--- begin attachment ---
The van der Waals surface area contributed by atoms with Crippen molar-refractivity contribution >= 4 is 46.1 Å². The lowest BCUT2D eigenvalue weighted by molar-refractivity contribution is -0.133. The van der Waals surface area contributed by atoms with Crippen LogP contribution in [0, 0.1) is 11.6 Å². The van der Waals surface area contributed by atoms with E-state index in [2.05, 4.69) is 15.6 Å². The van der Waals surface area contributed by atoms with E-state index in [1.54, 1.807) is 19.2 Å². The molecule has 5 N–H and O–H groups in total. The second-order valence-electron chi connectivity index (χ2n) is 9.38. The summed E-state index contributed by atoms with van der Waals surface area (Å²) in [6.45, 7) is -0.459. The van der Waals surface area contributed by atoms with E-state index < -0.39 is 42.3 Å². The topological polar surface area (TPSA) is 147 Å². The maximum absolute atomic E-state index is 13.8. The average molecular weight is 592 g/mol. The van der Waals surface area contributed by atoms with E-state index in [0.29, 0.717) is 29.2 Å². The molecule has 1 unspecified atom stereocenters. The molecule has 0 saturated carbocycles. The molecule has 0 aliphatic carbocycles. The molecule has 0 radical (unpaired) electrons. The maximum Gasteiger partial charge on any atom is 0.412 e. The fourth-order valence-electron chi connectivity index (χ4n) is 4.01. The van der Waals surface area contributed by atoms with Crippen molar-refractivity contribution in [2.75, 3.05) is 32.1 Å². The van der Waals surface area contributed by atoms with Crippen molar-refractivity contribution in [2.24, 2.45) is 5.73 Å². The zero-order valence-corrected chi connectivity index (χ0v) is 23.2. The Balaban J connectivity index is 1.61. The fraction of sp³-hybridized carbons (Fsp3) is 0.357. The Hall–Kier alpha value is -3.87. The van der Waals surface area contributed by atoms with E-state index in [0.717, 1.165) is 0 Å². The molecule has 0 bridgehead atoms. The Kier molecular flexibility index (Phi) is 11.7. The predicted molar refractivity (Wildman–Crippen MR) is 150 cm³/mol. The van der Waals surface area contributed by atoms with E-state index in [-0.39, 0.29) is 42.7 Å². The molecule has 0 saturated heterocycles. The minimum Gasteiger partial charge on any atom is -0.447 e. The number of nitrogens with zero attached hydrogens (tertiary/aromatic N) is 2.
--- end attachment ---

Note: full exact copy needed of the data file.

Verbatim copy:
The van der Waals surface area contributed by atoms with Crippen molar-refractivity contribution >= 4 is 46.1 Å². The lowest BCUT2D eigenvalue weighted by molar-refractivity contribution is -0.133. The van der Waals surface area contributed by atoms with Crippen LogP contribution in [0, 0.1) is 11.6 Å². The van der Waals surface area contributed by atoms with E-state index in [2.05, 4.69) is 15.6 Å². The van der Waals surface area contributed by atoms with E-state index in [1.54, 1.807) is 19.2 Å². The molecule has 5 N–H and O–H groups in total. The second-order valence-electron chi connectivity index (χ2n) is 9.38. The summed E-state index contributed by atoms with van der Waals surface area (Å²) in [6.45, 7) is -0.459. The van der Waals surface area contributed by atoms with E-state index < -0.39 is 42.3 Å². The topological polar surface area (TPSA) is 147 Å². The maximum absolute atomic E-state index is 13.8. The average molecular weight is 592 g/mol. The van der Waals surface area contributed by atoms with E-state index in [0.29, 0.717) is 29.2 Å². The molecule has 1 unspecified atom stereocenters. The molecule has 0 saturated carbocycles. The molecule has 0 aliphatic carbocycles. The molecule has 0 radical (unpaired) electrons. The maximum Gasteiger partial charge on any atom is 0.412 e. The fourth-order valence-electron chi connectivity index (χ4n) is 4.01. The van der Waals surface area contributed by atoms with Crippen molar-refractivity contribution in [2.75, 3.05) is 32.1 Å². The van der Waals surface area contributed by atoms with Crippen molar-refractivity contribution in [2.24, 2.45) is 5.73 Å². The zero-order valence-corrected chi connectivity index (χ0v) is 23.2. The Balaban J connectivity index is 1.61. The fraction of sp³-hybridized carbons (Fsp3) is 0.357. The Hall–Kier alpha value is -3.87. The van der Waals surface area contributed by atoms with E-state index in [0.717, 1.165) is 0 Å². The molecule has 0 bridgehead atoms. The Kier molecular flexibility index (Phi) is 11.7. The predicted molar refractivity (Wildman–Crippen MR) is 150 cm³/mol. The van der Waals surface area contributed by atoms with E-state index in [-0.39, 0.29) is 42.7 Å². The molecule has 0 saturated heterocycles. The minimum Gasteiger partial charge on any atom is -0.447 e. The number of nitrogens with zero attached hydrogens (tertiary/aromatic N) is 2.